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Why financial brands should look to licensing to plug gaps in kids’ education

Matthew Macaulay, senior strategist at KI, on how licensing can offer financial brands opportunities to distinguish themselves in a crowded market.

“Why don’t we educate young people about money???” wrote an exasperated Steven Bartlett of Dragon’s Den, as he announced the opening of his ‘Money School’ last month. His new initiative aims to help kids from disadvantaged backgrounds learn about money, saving, investing, tax, credit and more.

Bartlett, like myself, is concerned about the financial illiteracy of entire generations of children. Unlike the Prime Minister, I believe a practical grounding in compound interest and learning the pitfalls and opportunities of the stock market will serve kids better than forcing them to learn Pythagoras Theorem until 18.

A2 + B2 certainly does not = a financially secure country of savers. In fact, a recent Money & Pensions Service Financial Wellbeing Survey, found that 15% of UK adults do not have savings of any kind and that 11.1 million adults do not save regularly. With children’s increasing financial empowerment, facilitated by digital devices and ready access to e-commerce services, the need for financial education has never been greater. We need to give children the skills to develop financial independence; children who can’t manage money, become adults who can’t manage money.

If the government is unwilling or unable to grasp the nettle of kids’ financial illiteracy, then savvy financial brands will identify the significant opportunity to step in and plug the gap. This is less a selfless act than an astute business move – there are plenty of studies which show that connecting emotionally with children during childhood fosters trust and loyalty which endures into adulthood. Cottoning on to this early connection will pay dividends later when they come to open their first bank account, ISA or select their first mortgage.

The slightly longer in the tooth readers might recall the NatWest Piggy Bank merchandise. Launched in 1983 and beloved by generations of children, kids received their first ceramic pig, Woody, when opening an account with £3 and as their savings grew, they received the other members of his piggy bank family.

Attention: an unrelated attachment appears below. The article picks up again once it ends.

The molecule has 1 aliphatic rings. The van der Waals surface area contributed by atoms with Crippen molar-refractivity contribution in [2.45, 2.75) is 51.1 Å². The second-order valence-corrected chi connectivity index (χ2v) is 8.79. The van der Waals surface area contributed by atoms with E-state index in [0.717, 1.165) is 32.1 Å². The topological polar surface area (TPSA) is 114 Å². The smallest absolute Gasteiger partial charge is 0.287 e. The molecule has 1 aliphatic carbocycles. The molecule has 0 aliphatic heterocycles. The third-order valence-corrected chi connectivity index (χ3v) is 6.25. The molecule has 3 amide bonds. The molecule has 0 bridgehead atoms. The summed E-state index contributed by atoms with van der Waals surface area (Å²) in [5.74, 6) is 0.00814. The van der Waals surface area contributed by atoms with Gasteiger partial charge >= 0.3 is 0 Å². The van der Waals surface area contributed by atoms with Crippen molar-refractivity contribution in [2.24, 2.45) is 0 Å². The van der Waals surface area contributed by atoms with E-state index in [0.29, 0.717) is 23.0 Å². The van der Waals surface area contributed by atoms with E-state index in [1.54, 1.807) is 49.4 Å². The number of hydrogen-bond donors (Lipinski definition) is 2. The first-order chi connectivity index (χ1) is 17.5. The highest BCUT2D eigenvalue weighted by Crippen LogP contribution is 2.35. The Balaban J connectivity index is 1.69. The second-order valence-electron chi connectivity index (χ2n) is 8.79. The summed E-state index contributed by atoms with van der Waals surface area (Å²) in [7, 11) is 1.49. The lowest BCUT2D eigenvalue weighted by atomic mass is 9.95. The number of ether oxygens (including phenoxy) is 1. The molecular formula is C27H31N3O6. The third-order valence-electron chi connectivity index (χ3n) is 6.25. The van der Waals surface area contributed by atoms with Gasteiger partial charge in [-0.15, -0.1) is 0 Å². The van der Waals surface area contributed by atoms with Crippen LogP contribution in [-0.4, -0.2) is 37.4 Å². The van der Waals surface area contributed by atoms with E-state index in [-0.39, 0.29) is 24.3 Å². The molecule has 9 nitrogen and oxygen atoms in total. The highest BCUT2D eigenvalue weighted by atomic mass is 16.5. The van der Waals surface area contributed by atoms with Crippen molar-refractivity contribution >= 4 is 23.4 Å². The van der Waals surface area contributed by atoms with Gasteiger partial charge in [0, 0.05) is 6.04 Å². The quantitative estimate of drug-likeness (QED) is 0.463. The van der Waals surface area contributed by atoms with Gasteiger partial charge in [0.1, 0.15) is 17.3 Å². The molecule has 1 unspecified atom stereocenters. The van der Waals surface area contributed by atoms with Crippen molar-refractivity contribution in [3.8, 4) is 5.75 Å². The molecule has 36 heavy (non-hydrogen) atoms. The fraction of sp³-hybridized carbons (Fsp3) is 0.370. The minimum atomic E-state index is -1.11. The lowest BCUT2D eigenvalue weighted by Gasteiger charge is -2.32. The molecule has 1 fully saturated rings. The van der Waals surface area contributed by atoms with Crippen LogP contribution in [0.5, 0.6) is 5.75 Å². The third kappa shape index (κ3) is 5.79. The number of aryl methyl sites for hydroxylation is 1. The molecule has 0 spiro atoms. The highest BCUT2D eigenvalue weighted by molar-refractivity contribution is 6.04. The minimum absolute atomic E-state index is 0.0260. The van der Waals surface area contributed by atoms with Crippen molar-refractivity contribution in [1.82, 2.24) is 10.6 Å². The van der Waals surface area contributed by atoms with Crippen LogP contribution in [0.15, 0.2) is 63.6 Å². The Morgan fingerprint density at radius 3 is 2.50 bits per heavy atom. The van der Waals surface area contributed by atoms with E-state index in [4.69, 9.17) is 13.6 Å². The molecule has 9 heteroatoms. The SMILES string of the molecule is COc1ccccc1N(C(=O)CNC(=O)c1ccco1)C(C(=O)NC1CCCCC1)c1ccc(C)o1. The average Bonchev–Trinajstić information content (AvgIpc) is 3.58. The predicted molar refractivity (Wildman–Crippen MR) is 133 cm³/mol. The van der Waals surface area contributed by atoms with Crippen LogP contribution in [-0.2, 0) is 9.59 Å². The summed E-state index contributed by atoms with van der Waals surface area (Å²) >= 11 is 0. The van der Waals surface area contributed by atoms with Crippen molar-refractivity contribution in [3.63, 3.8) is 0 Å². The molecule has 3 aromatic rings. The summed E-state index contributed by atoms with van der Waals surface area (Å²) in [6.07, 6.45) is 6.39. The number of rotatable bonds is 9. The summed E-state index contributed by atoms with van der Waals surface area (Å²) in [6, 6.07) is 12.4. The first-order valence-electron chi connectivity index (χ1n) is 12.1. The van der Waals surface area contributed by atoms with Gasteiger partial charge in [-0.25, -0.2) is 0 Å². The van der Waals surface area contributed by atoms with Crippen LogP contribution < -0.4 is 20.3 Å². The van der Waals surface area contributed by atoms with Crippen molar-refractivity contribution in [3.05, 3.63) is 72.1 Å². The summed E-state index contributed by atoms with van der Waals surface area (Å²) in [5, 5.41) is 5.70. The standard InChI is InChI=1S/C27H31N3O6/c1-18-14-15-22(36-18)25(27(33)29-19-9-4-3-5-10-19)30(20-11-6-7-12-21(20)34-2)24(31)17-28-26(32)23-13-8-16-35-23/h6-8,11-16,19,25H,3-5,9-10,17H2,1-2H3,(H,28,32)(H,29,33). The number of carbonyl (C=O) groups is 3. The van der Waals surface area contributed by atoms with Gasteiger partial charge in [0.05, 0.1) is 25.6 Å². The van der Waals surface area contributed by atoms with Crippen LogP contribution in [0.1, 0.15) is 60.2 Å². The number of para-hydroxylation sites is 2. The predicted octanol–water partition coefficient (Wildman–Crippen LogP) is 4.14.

That simple act – conveying to kids the importance of saving and leveraging their desire to collect characters – was immensely popular and more than one million piggy banks were issued in the first two years, and indeed many of those pigs grew in value and achieve good returns on marketplaces to this day. Imagine the potential then today of children’s entertainment brands, such as Barbie or Bluey working in step with household financial brands and using their immense popularity across digital and physical touchpoints to get the key messages of financial education across. These could be powerful brand collaborations which would benefit both financial and entertainment brands by undertaking a genuine civic good.

Interested brands should look to the likes of the Royal Bank of Canada for example, which recently partnered with the Roblox game, Seaboard City – opening a virtual branch in the game in which children can undertake quests with Leo the Lion to teach them about saving. What a fantastic step forward.

RBC has correctly recognised that there will be a significant halo effect of being on the much-loved platform Roblox, as well as being in a popular game brand. This will be compounded by being one of the first financial brands in that ecosystem. They’ve also recognised that the interactive and immersive format will make learning about money fun, not a chore.

Financial services is a fast evolving area – with customers increasingly tempted to move from high street banks to challenger banks offering significant incentives to switch. Licensing can offer financial brands opportunities to distinguish themselves in this crowded market; helping children take their first financial steps and building fond memories will garner future loyalty. Those that recognise the opportunity to engage children in financial literacy are sitting on a potential gold mine.

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